With the latest version of its One M8, HTC brings one of Android's most celebrated smartphones to Windows Phone. The handset's premium metal design and top-end specs breathe some welcome variety into Microsoft's OS, which is now dominated by Nokia Lumia devices.
With its Snapdragon 801 processor, 1080p display, and feature-packed camera, this phone is the same as its original variant, and as such, the most powerful Windows Phone handset yet. What's more, the One M8's luxurious styling is a big threat to the Nokia's high-end aesthetics of the Lumia line.
But as a WP device, the M8 does have limits -- its OS is less customizable than Android, and it has a less robust app store. Anyone unaccustomed to the OS may see those points as a turn-off, but WP loyalists, who remain a very satisfied group, won't care. And if you're part of that latter group, this handset will undoubtedly satisfy your needs -- as only Microsoft's software and HTC's premium hardware can.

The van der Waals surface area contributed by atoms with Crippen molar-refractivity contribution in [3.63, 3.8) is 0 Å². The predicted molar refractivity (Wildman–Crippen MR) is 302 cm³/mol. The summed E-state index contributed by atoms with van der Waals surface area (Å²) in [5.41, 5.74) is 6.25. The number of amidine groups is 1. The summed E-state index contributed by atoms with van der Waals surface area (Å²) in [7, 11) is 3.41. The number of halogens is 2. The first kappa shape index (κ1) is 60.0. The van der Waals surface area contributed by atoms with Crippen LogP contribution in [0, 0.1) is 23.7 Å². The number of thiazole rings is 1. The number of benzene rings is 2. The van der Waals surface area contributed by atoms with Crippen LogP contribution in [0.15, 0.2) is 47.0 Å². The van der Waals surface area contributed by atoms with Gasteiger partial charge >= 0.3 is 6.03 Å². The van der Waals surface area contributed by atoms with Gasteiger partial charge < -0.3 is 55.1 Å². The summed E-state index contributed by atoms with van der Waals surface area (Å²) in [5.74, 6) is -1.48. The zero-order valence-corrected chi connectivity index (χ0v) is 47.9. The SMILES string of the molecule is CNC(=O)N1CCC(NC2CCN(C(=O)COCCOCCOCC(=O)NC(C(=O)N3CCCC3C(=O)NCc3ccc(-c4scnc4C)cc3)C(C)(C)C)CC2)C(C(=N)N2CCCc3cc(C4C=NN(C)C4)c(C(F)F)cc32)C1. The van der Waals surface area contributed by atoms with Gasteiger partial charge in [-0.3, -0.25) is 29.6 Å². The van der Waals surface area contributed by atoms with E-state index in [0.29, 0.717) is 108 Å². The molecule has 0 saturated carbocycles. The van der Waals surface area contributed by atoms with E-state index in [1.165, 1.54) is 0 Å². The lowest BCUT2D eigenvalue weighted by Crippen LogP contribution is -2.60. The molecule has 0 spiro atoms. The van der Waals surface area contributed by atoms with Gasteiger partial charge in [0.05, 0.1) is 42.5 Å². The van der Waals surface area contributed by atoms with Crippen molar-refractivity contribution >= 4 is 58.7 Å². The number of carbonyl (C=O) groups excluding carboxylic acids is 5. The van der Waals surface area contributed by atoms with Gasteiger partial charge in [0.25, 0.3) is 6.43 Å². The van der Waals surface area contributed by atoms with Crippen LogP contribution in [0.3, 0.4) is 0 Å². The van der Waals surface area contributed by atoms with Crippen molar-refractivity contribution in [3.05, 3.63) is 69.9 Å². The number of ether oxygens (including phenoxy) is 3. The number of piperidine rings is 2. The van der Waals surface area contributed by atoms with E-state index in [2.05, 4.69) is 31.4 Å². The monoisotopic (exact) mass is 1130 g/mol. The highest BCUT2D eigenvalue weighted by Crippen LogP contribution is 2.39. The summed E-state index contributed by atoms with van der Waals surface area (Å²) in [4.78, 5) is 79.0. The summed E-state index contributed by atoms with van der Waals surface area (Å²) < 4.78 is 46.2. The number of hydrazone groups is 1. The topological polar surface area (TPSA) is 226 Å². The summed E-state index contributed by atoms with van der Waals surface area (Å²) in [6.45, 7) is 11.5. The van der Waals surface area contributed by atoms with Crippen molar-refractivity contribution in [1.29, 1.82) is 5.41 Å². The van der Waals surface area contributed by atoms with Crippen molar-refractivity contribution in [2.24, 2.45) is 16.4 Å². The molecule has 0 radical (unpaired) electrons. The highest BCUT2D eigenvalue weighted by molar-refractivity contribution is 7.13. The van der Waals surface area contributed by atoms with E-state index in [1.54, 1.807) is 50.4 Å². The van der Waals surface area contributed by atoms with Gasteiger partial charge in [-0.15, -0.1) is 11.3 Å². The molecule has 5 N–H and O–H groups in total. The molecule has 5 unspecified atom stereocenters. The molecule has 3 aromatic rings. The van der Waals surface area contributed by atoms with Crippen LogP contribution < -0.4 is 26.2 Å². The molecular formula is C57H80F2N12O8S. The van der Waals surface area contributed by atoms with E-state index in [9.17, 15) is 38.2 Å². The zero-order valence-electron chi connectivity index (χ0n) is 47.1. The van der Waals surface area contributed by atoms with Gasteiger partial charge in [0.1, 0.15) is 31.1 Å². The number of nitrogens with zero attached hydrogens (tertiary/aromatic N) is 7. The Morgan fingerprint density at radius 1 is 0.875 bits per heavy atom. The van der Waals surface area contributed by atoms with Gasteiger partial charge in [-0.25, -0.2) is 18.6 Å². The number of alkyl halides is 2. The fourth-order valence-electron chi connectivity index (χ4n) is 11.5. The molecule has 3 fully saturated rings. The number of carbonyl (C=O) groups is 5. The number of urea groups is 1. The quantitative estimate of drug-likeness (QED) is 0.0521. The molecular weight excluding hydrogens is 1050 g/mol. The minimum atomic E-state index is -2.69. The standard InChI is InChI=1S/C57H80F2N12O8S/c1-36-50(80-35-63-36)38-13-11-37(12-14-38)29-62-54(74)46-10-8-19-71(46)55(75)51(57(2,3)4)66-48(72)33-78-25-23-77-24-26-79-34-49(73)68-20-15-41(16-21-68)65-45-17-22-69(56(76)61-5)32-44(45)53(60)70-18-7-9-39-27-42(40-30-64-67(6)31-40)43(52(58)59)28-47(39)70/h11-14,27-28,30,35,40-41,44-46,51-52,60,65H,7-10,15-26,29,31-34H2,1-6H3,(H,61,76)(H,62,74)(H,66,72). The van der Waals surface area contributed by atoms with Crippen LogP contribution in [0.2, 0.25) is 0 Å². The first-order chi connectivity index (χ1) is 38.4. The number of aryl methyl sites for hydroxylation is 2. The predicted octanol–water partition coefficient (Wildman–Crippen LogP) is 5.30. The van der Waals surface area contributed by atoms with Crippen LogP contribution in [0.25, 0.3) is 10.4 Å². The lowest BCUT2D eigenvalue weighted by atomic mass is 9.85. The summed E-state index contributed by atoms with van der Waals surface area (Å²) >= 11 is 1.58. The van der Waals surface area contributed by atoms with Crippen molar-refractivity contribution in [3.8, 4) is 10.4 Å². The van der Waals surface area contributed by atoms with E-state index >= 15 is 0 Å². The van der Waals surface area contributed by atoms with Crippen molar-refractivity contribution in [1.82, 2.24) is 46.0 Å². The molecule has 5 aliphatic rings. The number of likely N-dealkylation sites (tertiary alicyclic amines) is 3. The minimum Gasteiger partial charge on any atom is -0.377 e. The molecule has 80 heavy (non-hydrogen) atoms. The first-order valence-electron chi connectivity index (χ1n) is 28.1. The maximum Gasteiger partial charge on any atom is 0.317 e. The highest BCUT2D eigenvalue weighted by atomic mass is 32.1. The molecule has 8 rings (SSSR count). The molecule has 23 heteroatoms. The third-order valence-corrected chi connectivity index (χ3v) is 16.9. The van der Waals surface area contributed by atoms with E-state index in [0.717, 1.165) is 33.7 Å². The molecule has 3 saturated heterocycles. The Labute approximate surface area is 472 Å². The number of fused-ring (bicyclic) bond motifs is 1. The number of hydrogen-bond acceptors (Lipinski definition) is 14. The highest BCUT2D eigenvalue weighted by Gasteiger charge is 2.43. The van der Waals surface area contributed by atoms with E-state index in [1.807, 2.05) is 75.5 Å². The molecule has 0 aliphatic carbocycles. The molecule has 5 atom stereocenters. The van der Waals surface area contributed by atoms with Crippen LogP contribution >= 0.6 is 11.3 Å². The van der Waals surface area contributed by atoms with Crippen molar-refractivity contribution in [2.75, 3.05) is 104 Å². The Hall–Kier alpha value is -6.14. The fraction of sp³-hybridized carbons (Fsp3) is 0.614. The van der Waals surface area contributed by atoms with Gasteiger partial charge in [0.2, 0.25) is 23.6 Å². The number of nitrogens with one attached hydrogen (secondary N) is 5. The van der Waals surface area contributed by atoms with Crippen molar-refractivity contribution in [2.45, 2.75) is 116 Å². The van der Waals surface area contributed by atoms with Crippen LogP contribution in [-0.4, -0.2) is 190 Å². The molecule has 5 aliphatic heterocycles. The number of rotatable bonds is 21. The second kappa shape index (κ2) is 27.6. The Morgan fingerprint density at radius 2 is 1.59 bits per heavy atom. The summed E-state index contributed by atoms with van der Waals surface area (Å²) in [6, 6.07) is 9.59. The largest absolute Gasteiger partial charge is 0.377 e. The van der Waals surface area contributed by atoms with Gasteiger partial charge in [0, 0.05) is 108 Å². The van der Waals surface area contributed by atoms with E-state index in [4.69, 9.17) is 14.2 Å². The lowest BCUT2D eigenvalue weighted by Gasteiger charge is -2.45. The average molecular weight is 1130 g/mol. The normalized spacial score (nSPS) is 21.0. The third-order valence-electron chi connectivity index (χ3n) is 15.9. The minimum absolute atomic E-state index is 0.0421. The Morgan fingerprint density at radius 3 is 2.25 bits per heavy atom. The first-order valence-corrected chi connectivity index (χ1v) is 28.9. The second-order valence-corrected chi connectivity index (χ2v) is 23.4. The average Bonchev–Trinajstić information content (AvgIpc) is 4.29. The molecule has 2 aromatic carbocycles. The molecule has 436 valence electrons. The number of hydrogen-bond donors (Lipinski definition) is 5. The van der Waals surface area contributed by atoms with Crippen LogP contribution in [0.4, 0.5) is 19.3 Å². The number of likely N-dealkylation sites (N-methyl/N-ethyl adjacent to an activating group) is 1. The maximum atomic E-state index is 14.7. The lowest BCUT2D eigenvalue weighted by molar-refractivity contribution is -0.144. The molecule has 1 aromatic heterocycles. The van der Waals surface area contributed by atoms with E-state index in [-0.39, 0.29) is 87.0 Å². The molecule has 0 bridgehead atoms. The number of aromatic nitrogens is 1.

Currently, the One M8 for Windows Phone is available from Verizon for $99.99 on contract and $599.99 without. Though AT&T reported plans to carry the device too, no pricing or release date has been announced. T-Mobile also announced that it will sell the device in time for its 2014 holiday lineup.
Like the HTC One, the device retains the same sophisticated all-metal, unibody chassis and a sturdy, comfortable grip. Thanks to its smoothly curved back, matte finish, and polished edges, the handset continues the One's legacy of unprecedented luxury. And though it's styled more conservatively than the original flagship, this phone still looks handsome and opulent.
For instance, the M8's bezel (where the screen and phone edge meet) is alluringly reflective and convincingly conveys that you're holding a high-end device. But it's not polished to the same eye-catching sheen as the first One was. And though the back of the M8 is lovingly minted in a classy brushed-metal motif that's smoother than its predecessor's (which had a roughness almost like a ceramic bowl), the slicker texture doesn't wick away moisture quite as effectively. The result is a slippery, more friendly canvas for grease than the previous matte back.